The RBI’s Monetary Policy Committee (MPC) on August 6 decided to retain the policy stance as accommodative, explaining that this status quo, along with the unchanged repo rate (4 percent) and GDP outlook for 2021-22 (9.5 percent) will remain this way till the economy recovers from the ongoing COVID-19 pandemic.
The committee highlighted the divergent, two-track way of economic recovery. Per its statement, “Countries that are ahead in vaccination and have been able to provide or maintain policy stimulus are rebounding strongly. Growth in other economies remains subdued and vulnerable to new waves of infections. There has been a slowing of momentum in global trade volumes in Q2:2021, with elevated shipping charges and logistics costs posing headwinds”. While the reverse repo rate was pegged at 3.35 percent, the MSF(Marginal Standing Facility), which is usually pinned at 100 basis points or a percentage above the repo rate, was determined at 4.25 percent. For the uninitiated, MSF is an ultimate financial resort of sorts, in case the bank has completely exhausted all its liquidity and borrowing aid. Under this, banks can borrow funds up to one percent of their net demand and time liabilities (NDTL).
RBI Governor Shaktikanta Das also cautioned against the likely third wave of the pandemic, growing infection rates in some parts of the country, and the need to stay vigilant and on-guard in order to effectively battle the economic impacts of the virus. The MPC statement also revised its CPI (Consumer Price Index) inflation to 5.7 percent for FY22, a departure from its previous estimate of 5.1 percent. Take a look at the quarter-wise breakdown of the expected CPI inflation for 2022 :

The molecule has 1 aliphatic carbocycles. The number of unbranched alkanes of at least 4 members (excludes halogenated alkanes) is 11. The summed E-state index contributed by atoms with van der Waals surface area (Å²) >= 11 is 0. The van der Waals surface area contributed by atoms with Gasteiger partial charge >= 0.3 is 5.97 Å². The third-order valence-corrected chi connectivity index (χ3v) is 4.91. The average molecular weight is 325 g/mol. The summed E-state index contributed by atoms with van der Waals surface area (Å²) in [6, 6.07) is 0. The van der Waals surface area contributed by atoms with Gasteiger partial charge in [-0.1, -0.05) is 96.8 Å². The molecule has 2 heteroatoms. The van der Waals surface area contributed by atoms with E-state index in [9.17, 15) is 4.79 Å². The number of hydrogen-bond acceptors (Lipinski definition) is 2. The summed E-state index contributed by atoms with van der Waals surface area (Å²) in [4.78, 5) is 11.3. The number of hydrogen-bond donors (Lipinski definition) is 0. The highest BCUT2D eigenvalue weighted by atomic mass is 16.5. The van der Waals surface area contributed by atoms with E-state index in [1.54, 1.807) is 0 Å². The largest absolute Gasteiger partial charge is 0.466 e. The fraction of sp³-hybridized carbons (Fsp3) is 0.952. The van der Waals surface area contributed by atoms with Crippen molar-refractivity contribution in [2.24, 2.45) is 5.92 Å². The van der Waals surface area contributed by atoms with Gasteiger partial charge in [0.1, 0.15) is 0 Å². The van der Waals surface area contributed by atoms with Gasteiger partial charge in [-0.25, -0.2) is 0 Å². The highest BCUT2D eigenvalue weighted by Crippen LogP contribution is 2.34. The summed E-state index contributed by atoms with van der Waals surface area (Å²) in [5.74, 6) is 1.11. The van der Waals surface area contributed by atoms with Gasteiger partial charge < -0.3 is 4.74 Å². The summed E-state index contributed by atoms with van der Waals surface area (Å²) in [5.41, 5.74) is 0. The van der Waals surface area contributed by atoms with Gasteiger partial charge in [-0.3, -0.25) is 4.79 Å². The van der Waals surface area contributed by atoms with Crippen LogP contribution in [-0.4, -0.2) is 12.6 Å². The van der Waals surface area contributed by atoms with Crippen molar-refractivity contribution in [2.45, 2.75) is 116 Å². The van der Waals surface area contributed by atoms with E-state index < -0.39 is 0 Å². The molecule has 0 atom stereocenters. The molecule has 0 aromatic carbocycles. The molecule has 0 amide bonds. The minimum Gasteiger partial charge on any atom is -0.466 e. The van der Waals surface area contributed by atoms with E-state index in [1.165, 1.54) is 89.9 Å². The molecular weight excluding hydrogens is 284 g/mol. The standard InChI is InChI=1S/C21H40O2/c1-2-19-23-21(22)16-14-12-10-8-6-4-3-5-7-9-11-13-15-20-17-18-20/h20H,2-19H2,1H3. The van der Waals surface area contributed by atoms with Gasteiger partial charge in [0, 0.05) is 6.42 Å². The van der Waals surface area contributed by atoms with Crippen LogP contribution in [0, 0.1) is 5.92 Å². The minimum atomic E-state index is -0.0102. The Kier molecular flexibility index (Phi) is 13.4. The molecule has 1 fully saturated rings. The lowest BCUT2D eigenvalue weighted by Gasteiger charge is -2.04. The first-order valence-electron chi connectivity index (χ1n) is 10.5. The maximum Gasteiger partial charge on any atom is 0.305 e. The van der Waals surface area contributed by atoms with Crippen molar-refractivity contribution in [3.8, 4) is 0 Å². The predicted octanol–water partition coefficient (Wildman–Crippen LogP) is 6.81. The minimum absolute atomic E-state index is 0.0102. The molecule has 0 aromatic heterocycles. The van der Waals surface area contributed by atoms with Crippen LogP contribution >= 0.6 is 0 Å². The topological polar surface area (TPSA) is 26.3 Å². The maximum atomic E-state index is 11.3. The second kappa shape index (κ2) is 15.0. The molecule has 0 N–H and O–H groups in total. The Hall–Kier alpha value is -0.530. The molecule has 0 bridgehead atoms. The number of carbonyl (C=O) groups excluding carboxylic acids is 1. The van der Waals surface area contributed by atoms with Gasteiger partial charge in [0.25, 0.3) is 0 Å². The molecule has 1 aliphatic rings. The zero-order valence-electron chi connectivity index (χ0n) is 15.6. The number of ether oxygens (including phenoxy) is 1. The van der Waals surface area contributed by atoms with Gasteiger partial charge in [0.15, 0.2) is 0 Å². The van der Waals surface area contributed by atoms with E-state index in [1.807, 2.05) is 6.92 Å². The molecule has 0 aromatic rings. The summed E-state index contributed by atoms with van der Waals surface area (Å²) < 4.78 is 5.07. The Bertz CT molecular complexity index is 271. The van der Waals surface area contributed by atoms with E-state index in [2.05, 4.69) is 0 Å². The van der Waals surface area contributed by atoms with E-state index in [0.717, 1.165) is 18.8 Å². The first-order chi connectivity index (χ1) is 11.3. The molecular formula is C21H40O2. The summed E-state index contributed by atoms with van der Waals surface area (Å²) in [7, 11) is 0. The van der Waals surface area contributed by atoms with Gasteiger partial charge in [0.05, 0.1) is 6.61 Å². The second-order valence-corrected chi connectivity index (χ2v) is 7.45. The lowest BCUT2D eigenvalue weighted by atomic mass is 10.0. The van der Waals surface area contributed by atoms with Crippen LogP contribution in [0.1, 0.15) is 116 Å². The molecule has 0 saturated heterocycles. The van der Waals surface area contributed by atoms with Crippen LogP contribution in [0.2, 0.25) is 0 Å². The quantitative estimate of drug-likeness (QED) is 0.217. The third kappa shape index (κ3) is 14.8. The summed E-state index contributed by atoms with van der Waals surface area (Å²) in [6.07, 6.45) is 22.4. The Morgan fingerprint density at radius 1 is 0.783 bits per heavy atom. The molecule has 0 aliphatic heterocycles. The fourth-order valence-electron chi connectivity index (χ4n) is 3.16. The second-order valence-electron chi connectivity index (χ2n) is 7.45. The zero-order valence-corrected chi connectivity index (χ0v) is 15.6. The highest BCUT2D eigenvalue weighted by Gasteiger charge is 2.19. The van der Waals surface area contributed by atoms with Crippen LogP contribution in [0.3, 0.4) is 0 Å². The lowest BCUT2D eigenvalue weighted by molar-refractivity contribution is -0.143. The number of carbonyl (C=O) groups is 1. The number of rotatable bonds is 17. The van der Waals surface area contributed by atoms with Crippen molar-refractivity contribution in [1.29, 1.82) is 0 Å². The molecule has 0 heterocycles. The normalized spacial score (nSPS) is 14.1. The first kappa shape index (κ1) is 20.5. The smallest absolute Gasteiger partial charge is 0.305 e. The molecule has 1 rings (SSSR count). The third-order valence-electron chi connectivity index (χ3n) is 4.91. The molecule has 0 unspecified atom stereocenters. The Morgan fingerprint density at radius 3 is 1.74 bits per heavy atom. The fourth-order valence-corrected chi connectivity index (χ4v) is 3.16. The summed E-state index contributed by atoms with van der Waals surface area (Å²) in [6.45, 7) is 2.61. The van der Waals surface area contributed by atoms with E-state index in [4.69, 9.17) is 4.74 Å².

|Quarter (2022)||CPI Inflation (expected, in percentage)|
We got some industry experts to weigh in on the impact and prospects of the announcements today. Read on: Expert: Mr. Niraj Kumar, CIO, Future Generali India Life Insurance
MPC has shifted its policy tone, reflecting the ever-evolving dynamics of Inflation and growth, wherein the specter of rising inflation and growth recovery is getting more pronounced. Today’s policy verdict can be perceived as a slight deviation from the hitherto ‘Dovish stance‘, as exemplified by MPC’s inflation forecasts being nudged higher. While the absorption of liquidity under the VRRR window is set to increase in a calibrated manner pointing to unleashing of the gradual liquidity normalization process, the reassurance to continue with its liquidity measures such as G-SAP’s open market operations and more would keep the bond market apprehensions at bay. Liquidity and credit push measures in terms of extension of MSF relaxation and extension of On Tap TLTRO will aid the credit growth in the systemExpert: Mr. Mohit Ralhan, Managing Partner & Chief Investment Officer, TIW Private Equity